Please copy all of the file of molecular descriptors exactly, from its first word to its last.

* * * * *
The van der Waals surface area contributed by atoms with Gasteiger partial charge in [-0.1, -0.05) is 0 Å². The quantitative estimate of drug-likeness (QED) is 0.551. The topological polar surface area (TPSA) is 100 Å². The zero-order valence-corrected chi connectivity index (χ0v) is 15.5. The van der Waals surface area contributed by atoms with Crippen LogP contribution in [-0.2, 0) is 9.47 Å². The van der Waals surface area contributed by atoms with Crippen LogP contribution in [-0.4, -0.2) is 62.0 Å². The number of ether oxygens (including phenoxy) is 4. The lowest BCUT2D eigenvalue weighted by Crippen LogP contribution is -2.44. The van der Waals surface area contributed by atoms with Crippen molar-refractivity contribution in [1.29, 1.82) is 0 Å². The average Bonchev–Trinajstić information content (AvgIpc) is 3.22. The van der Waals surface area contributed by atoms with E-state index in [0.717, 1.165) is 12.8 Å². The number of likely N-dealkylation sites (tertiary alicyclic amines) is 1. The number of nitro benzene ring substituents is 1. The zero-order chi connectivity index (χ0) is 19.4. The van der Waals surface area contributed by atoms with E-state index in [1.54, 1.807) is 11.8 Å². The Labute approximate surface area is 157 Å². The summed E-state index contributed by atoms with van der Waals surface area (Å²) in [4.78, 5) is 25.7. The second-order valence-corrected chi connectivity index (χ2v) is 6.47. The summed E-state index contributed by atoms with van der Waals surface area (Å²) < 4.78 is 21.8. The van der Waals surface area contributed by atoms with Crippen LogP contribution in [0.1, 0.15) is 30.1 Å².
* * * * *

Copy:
The van der Waals surface area contributed by atoms with Gasteiger partial charge in [-0.1, -0.05) is 0 Å². The quantitative estimate of drug-likeness (QED) is 0.551. The topological polar surface area (TPSA) is 100 Å². The zero-order valence-corrected chi connectivity index (χ0v) is 15.5. The van der Waals surface area contributed by atoms with Crippen LogP contribution in [-0.2, 0) is 9.47 Å². The van der Waals surface area contributed by atoms with Crippen LogP contribution in [-0.4, -0.2) is 62.0 Å². The number of ether oxygens (including phenoxy) is 4. The lowest BCUT2D eigenvalue weighted by Crippen LogP contribution is -2.44. The van der Waals surface area contributed by atoms with Crippen molar-refractivity contribution in [1.29, 1.82) is 0 Å². The average Bonchev–Trinajstić information content (AvgIpc) is 3.22. The van der Waals surface area contributed by atoms with E-state index in [0.717, 1.165) is 12.8 Å². The number of likely N-dealkylation sites (tertiary alicyclic amines) is 1. The number of nitro benzene ring substituents is 1. The zero-order chi connectivity index (χ0) is 19.4. The van der Waals surface area contributed by atoms with E-state index in [1.54, 1.807) is 11.8 Å². The Labute approximate surface area is 157 Å². The summed E-state index contributed by atoms with van der Waals surface area (Å²) in [4.78, 5) is 25.7. The second-order valence-corrected chi connectivity index (χ2v) is 6.47. The summed E-state index contributed by atoms with van der Waals surface area (Å²) < 4.78 is 21.8. The van der Waals surface area contributed by atoms with Crippen LogP contribution in [0.1, 0.15) is 30.1 Å².